- Implement the use of filters, filtration systems, and sterile water delivery systems when needed.
- If using self-contained dental bottles, empty water bottles at the end of each day and purge water from all waterlines.
- Flush water through the lines between each patient for approximately 30 seconds. This will help flush out any bacteria that may have back-flowed into DUWLs during dental procedures.
- Room temperature water should be used to fill self-contained dental bottles. Warm water facilitates bacterial growth.
- Be cognizant of the smell, taste, and color of the water in order to monitor for signs of biofilm formation.
- If DUWLs have not been used for an extended period of time, the manufacturer’s manual should be consulted to determine if the DUWLs need to be shocked prior to use.
- Routinely monitor and test water quality of DUWLs.
- Adhere to maintenance and product recommendations that are made by the dental unit manufacturer.4
The CDC currently does not mandate DUWL testing; it is simply a recommendation. Without testing DUWLs, dental offices are potentially unaware of the status of their water quality. Test kits can be obtained from companies that carry commercial water testing kits or from laboratories. Dental offices should refer to the manufacturer’s manual for their specific dental units for product recommendations.
Testing and routine waterline maintenance are just as important now as they ever were. According to the ADA, when evaluating which test kit is best for your practice, it is best to look for a product that has a “well-designed water quality indicator and should accurately detect a wide concentration range and type of aerobic mesophilic heterotrophic waterborne bacteria within a reasonable incubation time at room temperature.”5 Without routine monitoring, it is difficult to determine if the waterlines are at an acceptable drinking water level, which would mitigate the efforts to have a quality water source for patients.
Quick checklist for dental staff
- When were the DUWLs last tested and who is responsible for monitoring testing?
- If the DUWLs have gone unused for a period of time, is a shock treatment required?
- Are waterlines being flushed at the beginning and end of each day as well as between patients?
- If dental bottles are being used, is the water being purged from the lines?
In this current health climate, health-care providers need to make sure we’re taking every precaution to protect our patients and coworkers. Currently, the EPA reports that COVID-19 is not present in municipal water systems, but in light of the pandemic, it’s even more critical that dental offices become diligent in our maintenance of DUWLs. Our knowledge and education on COVID-19 is continually evolving and there is still much we don’t know about the transmission and virulence. Until there’s more information offices should be extra cautious.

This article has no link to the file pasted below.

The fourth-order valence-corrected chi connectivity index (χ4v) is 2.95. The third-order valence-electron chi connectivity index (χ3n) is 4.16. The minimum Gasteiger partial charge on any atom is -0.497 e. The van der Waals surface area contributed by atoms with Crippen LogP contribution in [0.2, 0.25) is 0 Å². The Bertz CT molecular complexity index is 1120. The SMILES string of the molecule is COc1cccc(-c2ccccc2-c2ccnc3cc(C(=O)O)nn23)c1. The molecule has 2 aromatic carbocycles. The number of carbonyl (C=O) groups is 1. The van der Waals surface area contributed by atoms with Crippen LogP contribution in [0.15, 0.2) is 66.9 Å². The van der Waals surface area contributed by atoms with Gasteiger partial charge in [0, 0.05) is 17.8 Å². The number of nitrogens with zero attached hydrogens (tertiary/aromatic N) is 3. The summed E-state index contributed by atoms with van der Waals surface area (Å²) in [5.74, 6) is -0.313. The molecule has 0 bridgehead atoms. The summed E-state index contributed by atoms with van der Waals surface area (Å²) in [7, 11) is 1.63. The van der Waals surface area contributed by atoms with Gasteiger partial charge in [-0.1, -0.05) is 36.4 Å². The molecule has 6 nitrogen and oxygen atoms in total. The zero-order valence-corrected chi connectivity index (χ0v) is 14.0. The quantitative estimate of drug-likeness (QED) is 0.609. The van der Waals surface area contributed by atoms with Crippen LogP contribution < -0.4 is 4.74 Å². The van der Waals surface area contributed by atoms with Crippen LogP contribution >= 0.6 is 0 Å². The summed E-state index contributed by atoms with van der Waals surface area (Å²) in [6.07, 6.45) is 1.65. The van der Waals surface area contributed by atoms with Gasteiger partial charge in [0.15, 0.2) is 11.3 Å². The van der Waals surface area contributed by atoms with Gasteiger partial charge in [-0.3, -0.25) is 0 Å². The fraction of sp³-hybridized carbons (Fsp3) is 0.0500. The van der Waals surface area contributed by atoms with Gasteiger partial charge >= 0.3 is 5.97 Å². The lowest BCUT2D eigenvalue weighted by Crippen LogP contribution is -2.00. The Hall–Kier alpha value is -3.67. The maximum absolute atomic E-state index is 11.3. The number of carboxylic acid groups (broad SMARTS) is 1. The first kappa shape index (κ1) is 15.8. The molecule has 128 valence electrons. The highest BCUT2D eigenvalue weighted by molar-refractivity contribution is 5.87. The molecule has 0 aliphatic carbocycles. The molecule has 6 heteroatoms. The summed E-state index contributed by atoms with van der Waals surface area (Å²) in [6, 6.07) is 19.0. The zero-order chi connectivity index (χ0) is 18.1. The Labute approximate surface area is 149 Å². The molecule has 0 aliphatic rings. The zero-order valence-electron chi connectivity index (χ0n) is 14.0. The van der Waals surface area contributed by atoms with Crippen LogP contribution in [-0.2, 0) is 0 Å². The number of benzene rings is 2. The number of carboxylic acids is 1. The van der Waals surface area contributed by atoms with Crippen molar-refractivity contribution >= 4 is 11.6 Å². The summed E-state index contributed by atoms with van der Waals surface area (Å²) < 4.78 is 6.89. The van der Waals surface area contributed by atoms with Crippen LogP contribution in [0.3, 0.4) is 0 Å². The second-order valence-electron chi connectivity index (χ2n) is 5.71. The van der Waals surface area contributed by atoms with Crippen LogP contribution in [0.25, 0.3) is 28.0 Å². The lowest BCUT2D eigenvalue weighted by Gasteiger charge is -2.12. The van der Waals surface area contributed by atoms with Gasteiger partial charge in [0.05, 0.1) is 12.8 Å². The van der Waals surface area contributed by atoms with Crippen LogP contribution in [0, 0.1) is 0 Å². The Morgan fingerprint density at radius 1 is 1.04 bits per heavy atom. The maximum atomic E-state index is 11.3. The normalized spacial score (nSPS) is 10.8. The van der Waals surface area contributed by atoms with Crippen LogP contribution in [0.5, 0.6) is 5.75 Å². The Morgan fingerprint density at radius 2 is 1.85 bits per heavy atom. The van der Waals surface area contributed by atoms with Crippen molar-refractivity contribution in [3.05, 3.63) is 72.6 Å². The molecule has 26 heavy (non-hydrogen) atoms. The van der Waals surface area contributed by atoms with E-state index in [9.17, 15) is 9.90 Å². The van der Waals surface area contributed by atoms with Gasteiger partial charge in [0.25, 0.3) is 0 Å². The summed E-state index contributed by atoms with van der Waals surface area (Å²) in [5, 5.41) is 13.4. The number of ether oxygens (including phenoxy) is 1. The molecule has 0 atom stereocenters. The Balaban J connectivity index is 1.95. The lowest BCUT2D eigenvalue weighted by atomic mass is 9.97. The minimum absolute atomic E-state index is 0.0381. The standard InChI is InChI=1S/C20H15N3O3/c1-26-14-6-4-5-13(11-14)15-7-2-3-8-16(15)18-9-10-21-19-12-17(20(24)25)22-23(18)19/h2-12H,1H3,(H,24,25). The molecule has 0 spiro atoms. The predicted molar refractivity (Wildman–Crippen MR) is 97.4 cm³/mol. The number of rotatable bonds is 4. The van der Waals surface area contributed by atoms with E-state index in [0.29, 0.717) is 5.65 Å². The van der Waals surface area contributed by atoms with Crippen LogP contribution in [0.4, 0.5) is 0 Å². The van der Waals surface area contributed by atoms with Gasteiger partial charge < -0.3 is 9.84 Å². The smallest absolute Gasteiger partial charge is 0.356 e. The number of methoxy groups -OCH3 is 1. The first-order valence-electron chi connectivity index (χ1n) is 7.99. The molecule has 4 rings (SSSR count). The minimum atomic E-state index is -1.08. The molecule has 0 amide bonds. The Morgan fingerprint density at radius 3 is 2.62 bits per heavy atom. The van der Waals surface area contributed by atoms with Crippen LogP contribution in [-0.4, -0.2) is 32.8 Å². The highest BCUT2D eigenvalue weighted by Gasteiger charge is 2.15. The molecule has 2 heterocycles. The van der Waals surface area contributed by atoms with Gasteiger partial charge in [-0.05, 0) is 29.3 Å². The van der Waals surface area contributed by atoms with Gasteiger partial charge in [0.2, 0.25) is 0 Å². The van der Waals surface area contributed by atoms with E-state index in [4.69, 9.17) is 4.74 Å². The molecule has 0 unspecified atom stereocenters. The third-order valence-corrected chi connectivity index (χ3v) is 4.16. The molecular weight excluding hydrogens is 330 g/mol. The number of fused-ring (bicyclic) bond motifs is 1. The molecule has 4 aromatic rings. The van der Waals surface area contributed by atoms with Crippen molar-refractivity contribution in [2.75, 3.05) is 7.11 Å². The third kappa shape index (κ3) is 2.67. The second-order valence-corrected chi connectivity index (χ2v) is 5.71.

1. Bankaitis AU. HIV/AIDS overview: Catalyst for change in infection control. AudiologyOnline. April 25, 2016. Accessed June 3, 2020. https://www.audiologyonline.com/articles/hiv-aids-overview-catalyst-for-16913
2. Chandler J. How to maintain dental unit waterlines. Dental Products Report. January 20, 2019. Accessed May 25, 2020. http://www.dentalproductsreport.com/dental/article/maintaining-dental-unit-waterlines?page=0,2
3. Garland K. How can dental offices prevent Legionnaire’s disease? Dimensions of Dental Hygiene. April 24, 2020. Accessed May 24, 2020. http://www.dimensionsofdentalhygiene.com/article/how-can-dental-offices-prevent-legionnaires-disease
4. Dental Unit Waterlines. US Food and Drug Administration. Updated September 4, 2018. https://www.fda.gov/medical-devices/dental-devices/dental-unit-waterlines
5. Dental unit waterlines. Key points. American Dental Association. Updated March 20, 2019. Accessed May 23, 2020. http://www.ada.org/member-center/oral-health-topics/dental-unit-waterlines
6. Requirements for maintaining dental water lines. California Dental Association. February 16, 2017. Accessed May 16, 2020. http://www.cda.org/home/news-and-events/Newsroom/requirements-for-maintaining-dental-water-lines
7. Dental unit water quality. Centers for Disease Control and Prevention. June 18, 2018. https://www.cdc.gov/oralhealth/infectioncontrol/summary-infection-prevention-practices/dental-unit-water-quality.html
MELISSA VAN WITZENBURG, MS, RDH, has been practicing dental hygiene for 17 years. She continues to pursue her passion by assisting in the creation of an oral health initiative to educate the aging population about oral health and systemic links. Van Witzenburg also works clinically in a periodontal office in the Chicagoland area. For more information email her at [email protected].